Keep June of 2021 clear on your calendars, it's an annual communication you won't want to miss. I hope to be able to share with you some of the exciting events and promotions that are being planned in the coming months.
Applying Technology
Another good news story is the work of the Technology Committee under the chairmanship of VW Bro. Steve Andsten. Our vision is to facilitate better communication to not only conduct the business of our very large British Columbia and Yukon jurisdiction but to link those in remote areas or those brethren no longer able to physically attend their lodge. Through Zoom, an online meeting programme, we have enabled several Grand Lodge committees, the Board of General Purposes and your principal officers to meet online—far superior to a conference call. I'm very pleased that a trial run using Zoom enabled a shut-in brother to meet with his lodge online from his home.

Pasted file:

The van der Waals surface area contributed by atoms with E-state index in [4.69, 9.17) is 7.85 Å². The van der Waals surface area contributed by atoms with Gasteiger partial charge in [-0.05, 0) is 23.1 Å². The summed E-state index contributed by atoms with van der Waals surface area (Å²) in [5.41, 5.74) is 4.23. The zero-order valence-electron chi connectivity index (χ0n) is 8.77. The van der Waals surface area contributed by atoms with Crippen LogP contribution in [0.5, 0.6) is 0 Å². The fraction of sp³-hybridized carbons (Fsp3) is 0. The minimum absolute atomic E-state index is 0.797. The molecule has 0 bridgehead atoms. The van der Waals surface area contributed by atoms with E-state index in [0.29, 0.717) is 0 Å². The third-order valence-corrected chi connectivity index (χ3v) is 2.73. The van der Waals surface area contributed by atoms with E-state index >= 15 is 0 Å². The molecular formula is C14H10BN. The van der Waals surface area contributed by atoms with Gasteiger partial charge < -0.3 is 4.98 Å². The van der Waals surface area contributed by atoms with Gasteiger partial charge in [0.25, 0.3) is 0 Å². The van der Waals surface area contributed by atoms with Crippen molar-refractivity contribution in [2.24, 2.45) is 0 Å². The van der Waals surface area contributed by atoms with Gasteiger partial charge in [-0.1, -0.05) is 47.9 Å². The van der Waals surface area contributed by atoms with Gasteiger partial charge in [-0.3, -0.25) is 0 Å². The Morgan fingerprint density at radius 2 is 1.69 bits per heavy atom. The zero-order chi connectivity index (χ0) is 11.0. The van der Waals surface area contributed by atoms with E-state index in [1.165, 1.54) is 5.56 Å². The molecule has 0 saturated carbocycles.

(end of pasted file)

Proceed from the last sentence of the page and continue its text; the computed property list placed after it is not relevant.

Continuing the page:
Working Tools Podcast
Thanks to W Bro. Stephen Chung and Bro. Connor Massey, the Working Tools Podcast is another way to communicate to our brethren. They will be producing a podcast at this Grand Lodge Communication.
REMARKS BY MW BRO. RONALD W. YATES IPGM
The final comments I have are to encourage all lodges to at least request an insurance quote from Bro. Bill Brendon. It doesn't cost you anything. Last year this Grand Lodge approved that we go ahead and help the lodges to find if this insurance programme would be to their advantage. Some lodges seem to think that it is too much of a bother and don't request a quote even if they are paying higher premiums. This doesn't make much sense to me.
One of the major things the lodges should be doing is to at least get directors insurance. If anything happens in your lodge building and someone sues, they go after everyone including directors of the building society as well as the principal officers of the lodge. This means if the court finds in favour of the plaintiff they can go after everything you own.